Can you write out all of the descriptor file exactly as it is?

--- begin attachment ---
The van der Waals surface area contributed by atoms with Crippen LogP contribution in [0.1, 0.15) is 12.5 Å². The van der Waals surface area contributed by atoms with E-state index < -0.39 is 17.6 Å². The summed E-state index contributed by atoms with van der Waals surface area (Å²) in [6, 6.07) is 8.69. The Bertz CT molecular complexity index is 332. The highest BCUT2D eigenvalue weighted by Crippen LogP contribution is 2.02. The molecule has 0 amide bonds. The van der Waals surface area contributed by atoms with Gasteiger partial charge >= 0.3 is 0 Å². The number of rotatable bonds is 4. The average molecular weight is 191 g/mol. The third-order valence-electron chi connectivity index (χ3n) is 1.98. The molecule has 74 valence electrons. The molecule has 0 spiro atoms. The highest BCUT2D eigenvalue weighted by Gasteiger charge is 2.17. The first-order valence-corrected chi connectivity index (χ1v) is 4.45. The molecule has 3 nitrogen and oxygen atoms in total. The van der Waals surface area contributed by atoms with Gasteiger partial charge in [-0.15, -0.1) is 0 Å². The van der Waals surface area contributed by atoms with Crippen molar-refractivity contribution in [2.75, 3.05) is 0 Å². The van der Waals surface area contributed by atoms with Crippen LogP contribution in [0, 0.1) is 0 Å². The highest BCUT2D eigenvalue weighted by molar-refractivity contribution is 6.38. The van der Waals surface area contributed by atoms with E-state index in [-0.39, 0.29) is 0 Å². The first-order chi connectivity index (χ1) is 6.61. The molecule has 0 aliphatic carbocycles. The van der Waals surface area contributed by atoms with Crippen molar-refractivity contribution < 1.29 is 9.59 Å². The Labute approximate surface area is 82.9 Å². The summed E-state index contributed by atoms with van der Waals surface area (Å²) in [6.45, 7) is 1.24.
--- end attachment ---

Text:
The van der Waals surface area contributed by atoms with Crippen LogP contribution in [0.1, 0.15) is 12.5 Å². The van der Waals surface area contributed by atoms with E-state index < -0.39 is 17.6 Å². The summed E-state index contributed by atoms with van der Waals surface area (Å²) in [6, 6.07) is 8.69. The Bertz CT molecular complexity index is 332. The highest BCUT2D eigenvalue weighted by Crippen LogP contribution is 2.02. The molecule has 0 amide bonds. The van der Waals surface area contributed by atoms with Gasteiger partial charge >= 0.3 is 0 Å². The number of rotatable bonds is 4. The average molecular weight is 191 g/mol. The third-order valence-electron chi connectivity index (χ3n) is 1.98. The molecule has 74 valence electrons. The molecule has 0 spiro atoms. The highest BCUT2D eigenvalue weighted by Gasteiger charge is 2.17. The first-order valence-corrected chi connectivity index (χ1v) is 4.45. The molecule has 3 nitrogen and oxygen atoms in total. The van der Waals surface area contributed by atoms with Gasteiger partial charge in [-0.15, -0.1) is 0 Å². The van der Waals surface area contributed by atoms with Crippen molar-refractivity contribution in [2.75, 3.05) is 0 Å². The van der Waals surface area contributed by atoms with Crippen LogP contribution in [0, 0.1) is 0 Å². The highest BCUT2D eigenvalue weighted by molar-refractivity contribution is 6.38. The van der Waals surface area contributed by atoms with E-state index in [-0.39, 0.29) is 0 Å². The first-order chi connectivity index (χ1) is 6.61. The molecule has 0 aliphatic carbocycles. The van der Waals surface area contributed by atoms with Crippen molar-refractivity contribution < 1.29 is 9.59 Å². The Labute approximate surface area is 82.9 Å². The summed E-state index contributed by atoms with van der Waals surface area (Å²) in [6.45, 7) is 1.24.